Third Sector at Large: Replacing Dame Suzi in a welter of daisies and bunnies

The chairperson role at the Charity Commission is downgraded, doorstep face-to-face fundraising and the government's charity tax U-turn are on our minds this week

This is what happens when the government does a U-turn
This is what happens when the government does a U-turn

- The government's squeeze on public sector appointments makes it no surprise that Dame Suzi Leather's job at the Charity Commission is being downgraded. She leaves the chair at the end of July and her successor will work two days rather than three - and be paid the equivalent of £481 a day, compared with her rate of £519. Dame Suzi, of course, did two days when she began but was soon bumped up to three. Will reverting to two mean more power to the executive and less influence and scrutiny by a level-headed representative of the wider world?

- The endless ministerial delaying and signing-off that's involved in such appointments means that the job has been advertised far too late for a seamless handover and probably too late for the start date of October specified in the advert. Even if someone is appointed as planned in July, they could well be on three months' notice. In fact, At Large is considering putting a grubby fiver down at William Hill to back a post-Christmas start for the new Dame Suze, by which time the natives at Millbank will probably be revolting.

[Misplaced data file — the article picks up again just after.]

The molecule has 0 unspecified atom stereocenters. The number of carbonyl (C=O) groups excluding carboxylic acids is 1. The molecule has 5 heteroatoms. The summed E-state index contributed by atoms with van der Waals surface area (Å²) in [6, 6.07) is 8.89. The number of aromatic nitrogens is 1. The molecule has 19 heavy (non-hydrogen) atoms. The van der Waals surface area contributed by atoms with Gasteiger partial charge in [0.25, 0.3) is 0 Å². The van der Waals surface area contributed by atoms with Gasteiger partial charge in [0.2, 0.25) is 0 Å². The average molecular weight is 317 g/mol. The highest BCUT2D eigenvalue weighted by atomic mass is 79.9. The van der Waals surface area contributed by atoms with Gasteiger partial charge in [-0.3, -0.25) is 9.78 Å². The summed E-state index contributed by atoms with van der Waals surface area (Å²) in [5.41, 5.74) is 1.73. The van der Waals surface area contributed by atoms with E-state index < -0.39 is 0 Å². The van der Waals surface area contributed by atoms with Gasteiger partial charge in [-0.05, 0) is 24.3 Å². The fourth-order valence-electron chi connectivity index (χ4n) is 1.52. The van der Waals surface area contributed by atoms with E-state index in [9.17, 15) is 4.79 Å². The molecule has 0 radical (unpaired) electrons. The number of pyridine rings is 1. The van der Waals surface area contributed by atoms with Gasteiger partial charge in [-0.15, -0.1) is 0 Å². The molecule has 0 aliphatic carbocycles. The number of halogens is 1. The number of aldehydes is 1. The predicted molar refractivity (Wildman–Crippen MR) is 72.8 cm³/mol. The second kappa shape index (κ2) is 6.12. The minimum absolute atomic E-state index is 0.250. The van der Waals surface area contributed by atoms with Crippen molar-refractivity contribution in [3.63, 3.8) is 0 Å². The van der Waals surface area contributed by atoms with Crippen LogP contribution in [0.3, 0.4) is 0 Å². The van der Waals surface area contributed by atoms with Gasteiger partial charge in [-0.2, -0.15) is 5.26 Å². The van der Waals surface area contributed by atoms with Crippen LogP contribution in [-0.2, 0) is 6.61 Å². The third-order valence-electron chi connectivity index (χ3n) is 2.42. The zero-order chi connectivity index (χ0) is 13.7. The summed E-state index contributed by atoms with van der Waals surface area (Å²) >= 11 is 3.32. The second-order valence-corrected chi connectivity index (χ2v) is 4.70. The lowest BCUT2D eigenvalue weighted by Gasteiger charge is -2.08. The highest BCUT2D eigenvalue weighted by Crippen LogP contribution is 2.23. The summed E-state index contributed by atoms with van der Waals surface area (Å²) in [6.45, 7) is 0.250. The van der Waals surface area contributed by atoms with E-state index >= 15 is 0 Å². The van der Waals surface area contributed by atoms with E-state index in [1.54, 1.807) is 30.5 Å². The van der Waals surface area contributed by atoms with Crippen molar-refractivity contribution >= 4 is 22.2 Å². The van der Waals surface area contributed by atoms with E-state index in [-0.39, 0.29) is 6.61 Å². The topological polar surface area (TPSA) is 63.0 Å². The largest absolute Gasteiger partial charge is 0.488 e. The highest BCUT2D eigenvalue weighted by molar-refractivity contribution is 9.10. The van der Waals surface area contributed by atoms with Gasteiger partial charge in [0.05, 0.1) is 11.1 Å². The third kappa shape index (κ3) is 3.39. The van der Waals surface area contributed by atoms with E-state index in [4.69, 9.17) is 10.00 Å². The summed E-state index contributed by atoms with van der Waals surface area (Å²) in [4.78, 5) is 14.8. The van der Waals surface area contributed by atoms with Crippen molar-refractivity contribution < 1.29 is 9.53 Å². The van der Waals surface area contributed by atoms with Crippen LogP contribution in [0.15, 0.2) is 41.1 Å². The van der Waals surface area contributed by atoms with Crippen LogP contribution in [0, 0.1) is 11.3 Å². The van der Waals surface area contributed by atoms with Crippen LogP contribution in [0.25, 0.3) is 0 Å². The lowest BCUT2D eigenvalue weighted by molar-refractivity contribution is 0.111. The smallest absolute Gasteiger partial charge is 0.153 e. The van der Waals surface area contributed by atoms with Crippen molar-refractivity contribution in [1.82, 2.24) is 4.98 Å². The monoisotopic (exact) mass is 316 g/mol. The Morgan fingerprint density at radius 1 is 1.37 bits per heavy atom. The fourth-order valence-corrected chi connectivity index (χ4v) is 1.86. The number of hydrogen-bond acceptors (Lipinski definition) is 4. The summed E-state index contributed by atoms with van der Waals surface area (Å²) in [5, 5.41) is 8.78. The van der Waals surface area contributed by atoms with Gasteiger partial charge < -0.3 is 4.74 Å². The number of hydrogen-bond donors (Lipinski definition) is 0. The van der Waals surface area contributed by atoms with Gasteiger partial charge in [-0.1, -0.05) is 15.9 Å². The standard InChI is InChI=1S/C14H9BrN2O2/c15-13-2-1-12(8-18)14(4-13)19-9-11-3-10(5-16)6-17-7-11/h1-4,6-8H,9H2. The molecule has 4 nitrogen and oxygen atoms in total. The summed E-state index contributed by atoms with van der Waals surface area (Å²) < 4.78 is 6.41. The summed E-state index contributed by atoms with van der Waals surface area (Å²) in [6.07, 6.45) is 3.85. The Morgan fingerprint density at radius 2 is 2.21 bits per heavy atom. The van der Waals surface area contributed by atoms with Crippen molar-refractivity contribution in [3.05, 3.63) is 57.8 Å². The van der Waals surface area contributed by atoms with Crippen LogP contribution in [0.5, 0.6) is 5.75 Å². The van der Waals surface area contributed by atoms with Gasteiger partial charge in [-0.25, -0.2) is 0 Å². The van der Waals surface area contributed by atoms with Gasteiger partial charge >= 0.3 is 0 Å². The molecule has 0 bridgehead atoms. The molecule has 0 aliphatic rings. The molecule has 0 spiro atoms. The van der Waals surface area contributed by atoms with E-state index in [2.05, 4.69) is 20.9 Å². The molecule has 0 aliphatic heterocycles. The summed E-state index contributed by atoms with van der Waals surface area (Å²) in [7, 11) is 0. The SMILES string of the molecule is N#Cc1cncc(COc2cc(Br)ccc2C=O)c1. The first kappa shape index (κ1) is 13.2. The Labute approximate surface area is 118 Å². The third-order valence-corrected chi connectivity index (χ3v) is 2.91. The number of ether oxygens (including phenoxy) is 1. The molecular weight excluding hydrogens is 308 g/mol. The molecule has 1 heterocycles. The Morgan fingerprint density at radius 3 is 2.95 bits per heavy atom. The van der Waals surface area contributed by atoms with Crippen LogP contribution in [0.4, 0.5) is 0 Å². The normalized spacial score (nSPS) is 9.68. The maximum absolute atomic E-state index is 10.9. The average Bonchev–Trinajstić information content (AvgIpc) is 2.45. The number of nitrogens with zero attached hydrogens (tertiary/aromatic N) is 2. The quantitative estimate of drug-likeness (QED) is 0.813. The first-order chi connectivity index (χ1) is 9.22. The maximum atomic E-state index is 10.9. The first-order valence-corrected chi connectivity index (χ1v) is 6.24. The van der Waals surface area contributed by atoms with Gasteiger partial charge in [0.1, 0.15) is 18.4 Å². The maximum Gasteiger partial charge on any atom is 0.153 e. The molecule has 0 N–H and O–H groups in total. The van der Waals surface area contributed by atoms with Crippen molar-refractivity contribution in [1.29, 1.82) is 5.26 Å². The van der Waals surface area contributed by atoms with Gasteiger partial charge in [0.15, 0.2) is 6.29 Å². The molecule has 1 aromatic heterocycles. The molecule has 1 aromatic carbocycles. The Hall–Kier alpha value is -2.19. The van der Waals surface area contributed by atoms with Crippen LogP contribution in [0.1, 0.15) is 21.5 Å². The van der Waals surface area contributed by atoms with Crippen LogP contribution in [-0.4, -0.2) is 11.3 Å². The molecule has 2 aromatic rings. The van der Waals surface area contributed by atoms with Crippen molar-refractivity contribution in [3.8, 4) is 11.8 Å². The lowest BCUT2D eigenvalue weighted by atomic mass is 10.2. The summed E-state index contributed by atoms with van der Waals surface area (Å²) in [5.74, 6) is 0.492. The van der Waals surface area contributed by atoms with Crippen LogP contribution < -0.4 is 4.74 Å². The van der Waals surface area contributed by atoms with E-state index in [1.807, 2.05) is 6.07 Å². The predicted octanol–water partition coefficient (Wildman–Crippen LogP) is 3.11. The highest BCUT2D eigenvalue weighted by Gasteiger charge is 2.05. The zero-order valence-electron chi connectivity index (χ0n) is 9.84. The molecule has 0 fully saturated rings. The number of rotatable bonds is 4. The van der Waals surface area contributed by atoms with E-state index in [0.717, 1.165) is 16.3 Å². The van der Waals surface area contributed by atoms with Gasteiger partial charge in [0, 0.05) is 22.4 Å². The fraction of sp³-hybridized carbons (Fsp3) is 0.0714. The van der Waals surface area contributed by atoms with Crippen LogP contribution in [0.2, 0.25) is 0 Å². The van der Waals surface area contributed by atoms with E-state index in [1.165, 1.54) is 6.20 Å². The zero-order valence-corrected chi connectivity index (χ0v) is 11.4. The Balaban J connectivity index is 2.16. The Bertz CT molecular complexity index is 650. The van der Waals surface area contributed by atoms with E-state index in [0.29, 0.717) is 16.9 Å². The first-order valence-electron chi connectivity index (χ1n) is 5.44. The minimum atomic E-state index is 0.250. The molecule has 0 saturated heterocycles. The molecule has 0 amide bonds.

- Some wrestling among members of the Fundraising Standards Board about what constitutes a 'contact' in doorstep face-to-face fundraising: in 2009 and 2010, it was the number of people spoken to - 22 million and 31 million respectively. But a few charities felt their figures couldn't be accurate and persuaded the FRSB last year to use the more definite measure of the number of sign-ups - which of course pushes up the rate of complaints significantly. The rest have now reasserted themselves and so we'll be back to the other measure in this year's figures.

- Sir Stephen Bubb set the tone of magnanimous approval for much sector reaction to the government U-turn over its proposed cap on tax relief for charitable donations, declaring on his blog that it took guts to climb down. There were curmudgeonly sceptics, of course, but one blogger - we'll spare her blushes - was so excited she welcomed "a beautiful charity sector bombshell that explodes to release daisies, bunnies and hundreds of happy charity umbrella body lobbyists". Not much you can say to that, except perhaps: whatever she's on, can we have some?

- Red faces at sector consultancy NfpSynergy, which conducted a poll about how "Scottish devolution" would affect charity giving and sent out a press release. Er, didn't devolution happen in 1998? OMG, they said, we meant independence - we'll have to do it again. Didn't stop one sector website publishing the story, though.

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